Deepwater Horizon Accident – Full report and exec summary available here.
“It may also be appropriate for BP to consider further work to examine potential systemic issues beyond the immediate cause and system cause scope of this investigation.”
Interestingly contrary to hearsay and published accounts …. although one of the two annular preventers was compromised by earlier error it seems the leak flow path was through the failed cementation in the main well-bore “shoe-track” rather than the annulus [*] ? Basically after all the errors – and there were many – it was a failure to notice they had a loss of containment problem until it was too late.
Even outgoing (outgone) chairman Tony Hayward gets to comment …
“To put it simply, there was a bad cement job and a failure of the shoe track barrier at the bottom of the well, which let hydrocarbons from the reservoir into the production casing. The negative pressure test was accepted when it should not have been, there were failures in well control procedures and in the blow-out preventer; and the rig’s fire and gas system did not prevent ignition. Based on the report, it would appear unlikely that the well design contributed to the incident, as the investigation found that the hydrocarbons flowed up the production casing through the bottom of the well.”
[Post Note – different annulus. The cementation in the annulus at the reservoir depth was part of the failure. The annular BOP (in the annulus between drill pipe and casing) did fail to seal when needed, even the undamaged one of the two. From my perspective, which is not directly concerned with the operational drilling and cementation procedures and quality controls, the systemic concern must be about key safety critical information not being available in real time to a permissive command level of supervisory management systems ? Which is strange because in my direct experience of BP (onshore, downstream) activities in 70’s/80’s/90’s, it was they that first introduced formal criticality ratings to the industry.]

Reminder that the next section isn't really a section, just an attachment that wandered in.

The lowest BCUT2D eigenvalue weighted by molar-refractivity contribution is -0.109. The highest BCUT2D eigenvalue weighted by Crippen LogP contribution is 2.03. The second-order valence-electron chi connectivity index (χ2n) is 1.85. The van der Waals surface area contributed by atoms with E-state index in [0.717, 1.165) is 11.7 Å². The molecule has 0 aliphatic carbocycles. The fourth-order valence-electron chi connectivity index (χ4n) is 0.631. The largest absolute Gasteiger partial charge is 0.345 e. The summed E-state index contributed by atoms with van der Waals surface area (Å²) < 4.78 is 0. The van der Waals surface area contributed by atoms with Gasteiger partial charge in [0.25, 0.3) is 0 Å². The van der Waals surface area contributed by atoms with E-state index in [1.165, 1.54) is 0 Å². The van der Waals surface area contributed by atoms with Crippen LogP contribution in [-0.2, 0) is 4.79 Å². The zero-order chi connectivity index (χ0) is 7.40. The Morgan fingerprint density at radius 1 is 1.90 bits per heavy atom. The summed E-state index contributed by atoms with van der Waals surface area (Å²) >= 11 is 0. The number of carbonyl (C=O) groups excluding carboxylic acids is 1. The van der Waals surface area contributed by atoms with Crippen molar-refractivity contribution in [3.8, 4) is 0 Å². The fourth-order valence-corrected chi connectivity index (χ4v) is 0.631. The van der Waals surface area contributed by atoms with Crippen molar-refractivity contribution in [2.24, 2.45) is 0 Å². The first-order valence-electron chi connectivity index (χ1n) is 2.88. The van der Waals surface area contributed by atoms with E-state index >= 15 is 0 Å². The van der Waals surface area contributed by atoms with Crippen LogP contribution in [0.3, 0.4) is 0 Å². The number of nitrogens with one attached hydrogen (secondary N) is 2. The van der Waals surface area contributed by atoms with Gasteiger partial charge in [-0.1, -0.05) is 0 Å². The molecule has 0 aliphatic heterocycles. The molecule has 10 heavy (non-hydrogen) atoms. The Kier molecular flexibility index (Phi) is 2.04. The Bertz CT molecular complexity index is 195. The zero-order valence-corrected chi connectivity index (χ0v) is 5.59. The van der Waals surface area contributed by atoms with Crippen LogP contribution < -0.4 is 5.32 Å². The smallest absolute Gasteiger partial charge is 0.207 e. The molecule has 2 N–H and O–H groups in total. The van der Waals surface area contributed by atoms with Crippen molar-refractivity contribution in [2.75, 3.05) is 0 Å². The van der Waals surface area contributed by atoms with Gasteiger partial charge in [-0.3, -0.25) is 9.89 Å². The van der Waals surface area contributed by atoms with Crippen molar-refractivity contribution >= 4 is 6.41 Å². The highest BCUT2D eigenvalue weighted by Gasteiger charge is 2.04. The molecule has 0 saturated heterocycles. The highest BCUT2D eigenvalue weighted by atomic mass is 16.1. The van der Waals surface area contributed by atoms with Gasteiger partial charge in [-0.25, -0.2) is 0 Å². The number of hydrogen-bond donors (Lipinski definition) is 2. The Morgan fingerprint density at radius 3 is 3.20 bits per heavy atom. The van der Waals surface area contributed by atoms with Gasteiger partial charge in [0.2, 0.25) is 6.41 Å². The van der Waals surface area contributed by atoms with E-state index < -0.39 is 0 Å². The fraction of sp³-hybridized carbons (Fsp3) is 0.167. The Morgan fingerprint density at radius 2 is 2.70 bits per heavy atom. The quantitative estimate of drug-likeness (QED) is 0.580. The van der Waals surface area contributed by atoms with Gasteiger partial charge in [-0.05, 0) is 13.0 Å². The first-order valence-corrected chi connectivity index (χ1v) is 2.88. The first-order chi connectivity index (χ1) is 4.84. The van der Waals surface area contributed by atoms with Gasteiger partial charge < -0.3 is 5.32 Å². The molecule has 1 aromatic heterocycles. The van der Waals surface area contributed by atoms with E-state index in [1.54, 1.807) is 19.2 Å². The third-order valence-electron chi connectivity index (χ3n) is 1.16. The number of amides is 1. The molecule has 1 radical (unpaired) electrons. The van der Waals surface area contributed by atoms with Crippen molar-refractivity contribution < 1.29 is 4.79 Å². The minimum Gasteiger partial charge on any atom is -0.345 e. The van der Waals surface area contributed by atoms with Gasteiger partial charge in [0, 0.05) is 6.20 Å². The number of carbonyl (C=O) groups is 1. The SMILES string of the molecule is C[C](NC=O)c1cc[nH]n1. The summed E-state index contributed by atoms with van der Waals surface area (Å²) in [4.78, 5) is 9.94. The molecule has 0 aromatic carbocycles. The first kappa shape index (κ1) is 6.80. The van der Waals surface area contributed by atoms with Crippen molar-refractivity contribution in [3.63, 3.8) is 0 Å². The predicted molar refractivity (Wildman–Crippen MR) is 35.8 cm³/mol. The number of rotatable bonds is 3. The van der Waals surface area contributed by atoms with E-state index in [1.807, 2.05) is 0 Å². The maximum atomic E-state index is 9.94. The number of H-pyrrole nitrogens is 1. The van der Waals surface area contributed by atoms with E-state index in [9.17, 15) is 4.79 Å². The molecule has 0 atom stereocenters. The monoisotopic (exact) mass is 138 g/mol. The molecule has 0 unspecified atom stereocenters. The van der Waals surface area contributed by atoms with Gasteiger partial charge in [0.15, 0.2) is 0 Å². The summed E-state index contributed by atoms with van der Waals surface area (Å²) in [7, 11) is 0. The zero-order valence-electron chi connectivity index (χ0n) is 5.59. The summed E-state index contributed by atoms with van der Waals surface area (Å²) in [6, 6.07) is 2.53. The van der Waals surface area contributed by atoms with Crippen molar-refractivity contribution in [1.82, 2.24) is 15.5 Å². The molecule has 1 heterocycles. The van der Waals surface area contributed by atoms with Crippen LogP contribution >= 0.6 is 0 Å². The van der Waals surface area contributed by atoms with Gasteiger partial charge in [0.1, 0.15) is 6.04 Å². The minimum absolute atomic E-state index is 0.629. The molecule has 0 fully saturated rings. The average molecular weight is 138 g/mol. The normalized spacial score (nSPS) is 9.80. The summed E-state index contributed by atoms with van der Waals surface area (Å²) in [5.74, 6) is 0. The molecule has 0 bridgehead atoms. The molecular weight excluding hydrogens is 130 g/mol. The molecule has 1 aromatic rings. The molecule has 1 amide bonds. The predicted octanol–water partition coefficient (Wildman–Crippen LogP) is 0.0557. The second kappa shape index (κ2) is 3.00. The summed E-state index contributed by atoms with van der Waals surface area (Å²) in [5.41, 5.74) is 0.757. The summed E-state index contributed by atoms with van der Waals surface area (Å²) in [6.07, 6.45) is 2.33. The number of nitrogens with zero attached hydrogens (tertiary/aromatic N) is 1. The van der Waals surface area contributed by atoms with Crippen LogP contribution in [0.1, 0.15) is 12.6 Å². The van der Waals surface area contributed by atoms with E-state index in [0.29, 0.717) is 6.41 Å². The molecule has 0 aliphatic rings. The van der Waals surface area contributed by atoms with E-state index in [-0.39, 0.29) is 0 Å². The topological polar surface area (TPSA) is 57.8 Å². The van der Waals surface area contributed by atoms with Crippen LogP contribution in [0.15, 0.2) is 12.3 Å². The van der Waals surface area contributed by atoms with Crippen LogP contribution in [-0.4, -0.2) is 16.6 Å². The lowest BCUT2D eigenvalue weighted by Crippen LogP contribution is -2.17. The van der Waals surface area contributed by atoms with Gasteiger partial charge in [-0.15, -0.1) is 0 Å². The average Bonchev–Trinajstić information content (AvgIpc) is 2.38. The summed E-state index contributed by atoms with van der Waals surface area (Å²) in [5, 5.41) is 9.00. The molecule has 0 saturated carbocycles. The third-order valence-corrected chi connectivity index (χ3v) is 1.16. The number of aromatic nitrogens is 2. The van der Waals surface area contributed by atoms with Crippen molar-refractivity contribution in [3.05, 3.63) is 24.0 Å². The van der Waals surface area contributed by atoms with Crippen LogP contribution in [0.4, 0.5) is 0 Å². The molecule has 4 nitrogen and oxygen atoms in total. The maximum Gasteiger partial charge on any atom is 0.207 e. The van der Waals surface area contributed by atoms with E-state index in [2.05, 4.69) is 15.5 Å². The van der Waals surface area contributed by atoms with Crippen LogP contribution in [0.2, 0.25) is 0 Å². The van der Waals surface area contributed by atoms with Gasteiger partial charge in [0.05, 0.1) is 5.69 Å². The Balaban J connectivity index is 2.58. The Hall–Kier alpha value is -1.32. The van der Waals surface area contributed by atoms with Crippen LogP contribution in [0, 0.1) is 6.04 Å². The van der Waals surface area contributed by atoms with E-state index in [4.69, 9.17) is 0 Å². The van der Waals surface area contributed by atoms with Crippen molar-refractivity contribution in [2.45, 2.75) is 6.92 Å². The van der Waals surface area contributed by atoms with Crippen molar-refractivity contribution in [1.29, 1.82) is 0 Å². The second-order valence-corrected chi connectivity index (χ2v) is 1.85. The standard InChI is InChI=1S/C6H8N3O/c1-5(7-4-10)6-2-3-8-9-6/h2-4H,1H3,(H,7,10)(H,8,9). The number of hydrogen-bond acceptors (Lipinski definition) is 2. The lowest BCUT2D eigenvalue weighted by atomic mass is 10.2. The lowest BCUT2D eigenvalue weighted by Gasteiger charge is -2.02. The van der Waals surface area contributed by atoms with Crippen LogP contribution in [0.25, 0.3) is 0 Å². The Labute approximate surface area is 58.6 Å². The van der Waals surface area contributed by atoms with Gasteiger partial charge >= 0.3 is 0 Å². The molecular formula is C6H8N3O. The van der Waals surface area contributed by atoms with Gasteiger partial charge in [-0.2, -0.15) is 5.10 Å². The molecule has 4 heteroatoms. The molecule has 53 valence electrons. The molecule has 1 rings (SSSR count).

[Post Post Note : In terms of shifting “blame” from BP to others – I just don’t see it. In the reports, the joint representation of the different companies involved is clear at each stage, BP included. And the “bad cement job and bad testing” conclusion does have a prior design element that is maybe not obvious to a lay reader. I have no doubt the string design was not unusual for the Gulf deep-water situation, but it is pretty clear that the cement job included cement design parameters – densities, mixes, liquid and gas proportions – that meant the margins for placing successfully were quite tight – ie it should not have been a great surprise to find an unsuccessful cement job first time around, but that’s why the process quality controls include testing before removing the mud load. The facts in the report don’t extend to the (time is money and we’re behind schedule) motivations to get the mud out and get the rig off the site – just the actual timings and actions. That’s going to require a different kind of investigation with fuller cooperation from the contractors involved.
Two corollaries : First, the commercial pressure to get off the job would presumably concern only the rig costs and opportunity costs …. there is no production downtime issue here for BP, since the job was to seal the well up indefinitely for future exploitation. And second, part of the systemic problem is presumably the cultural distinction between the wildcat – risk-taking – part of drilling operations being “deliberately” separate from the owner-operator production exploitation. Unlikely that BP are the “cause” of such a culture in the US/Gulf, but clearly they have responsibilities about which they could take / could have taken action. Choosing what to know and when to intervene. Tricky one. ]
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